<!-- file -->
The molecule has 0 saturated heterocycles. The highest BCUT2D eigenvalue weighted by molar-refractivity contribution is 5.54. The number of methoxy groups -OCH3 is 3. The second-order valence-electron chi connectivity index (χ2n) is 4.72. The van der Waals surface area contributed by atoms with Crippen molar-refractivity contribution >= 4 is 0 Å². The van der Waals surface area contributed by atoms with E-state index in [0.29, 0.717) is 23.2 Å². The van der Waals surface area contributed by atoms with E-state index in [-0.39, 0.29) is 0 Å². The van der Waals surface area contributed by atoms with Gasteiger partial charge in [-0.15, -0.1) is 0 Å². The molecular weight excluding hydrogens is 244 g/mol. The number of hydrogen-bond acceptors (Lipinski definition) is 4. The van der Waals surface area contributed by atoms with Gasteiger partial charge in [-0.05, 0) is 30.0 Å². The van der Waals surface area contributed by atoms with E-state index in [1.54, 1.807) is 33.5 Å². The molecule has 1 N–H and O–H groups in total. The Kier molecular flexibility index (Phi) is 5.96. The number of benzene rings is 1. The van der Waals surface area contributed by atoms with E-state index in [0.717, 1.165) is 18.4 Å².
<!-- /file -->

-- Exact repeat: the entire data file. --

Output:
The molecule has 0 saturated heterocycles. The highest BCUT2D eigenvalue weighted by molar-refractivity contribution is 5.54. The number of methoxy groups -OCH3 is 3. The second-order valence-electron chi connectivity index (χ2n) is 4.72. The van der Waals surface area contributed by atoms with Crippen molar-refractivity contribution >= 4 is 0 Å². The van der Waals surface area contributed by atoms with E-state index in [0.29, 0.717) is 23.2 Å². The van der Waals surface area contributed by atoms with E-state index in [-0.39, 0.29) is 0 Å². The van der Waals surface area contributed by atoms with Gasteiger partial charge in [-0.15, -0.1) is 0 Å². The molecular weight excluding hydrogens is 244 g/mol. The number of hydrogen-bond acceptors (Lipinski definition) is 4. The van der Waals surface area contributed by atoms with Gasteiger partial charge in [-0.05, 0) is 30.0 Å². The van der Waals surface area contributed by atoms with E-state index in [1.54, 1.807) is 33.5 Å². The molecule has 1 N–H and O–H groups in total. The Kier molecular flexibility index (Phi) is 5.96. The number of benzene rings is 1. The van der Waals surface area contributed by atoms with E-state index in [0.717, 1.165) is 18.4 Å².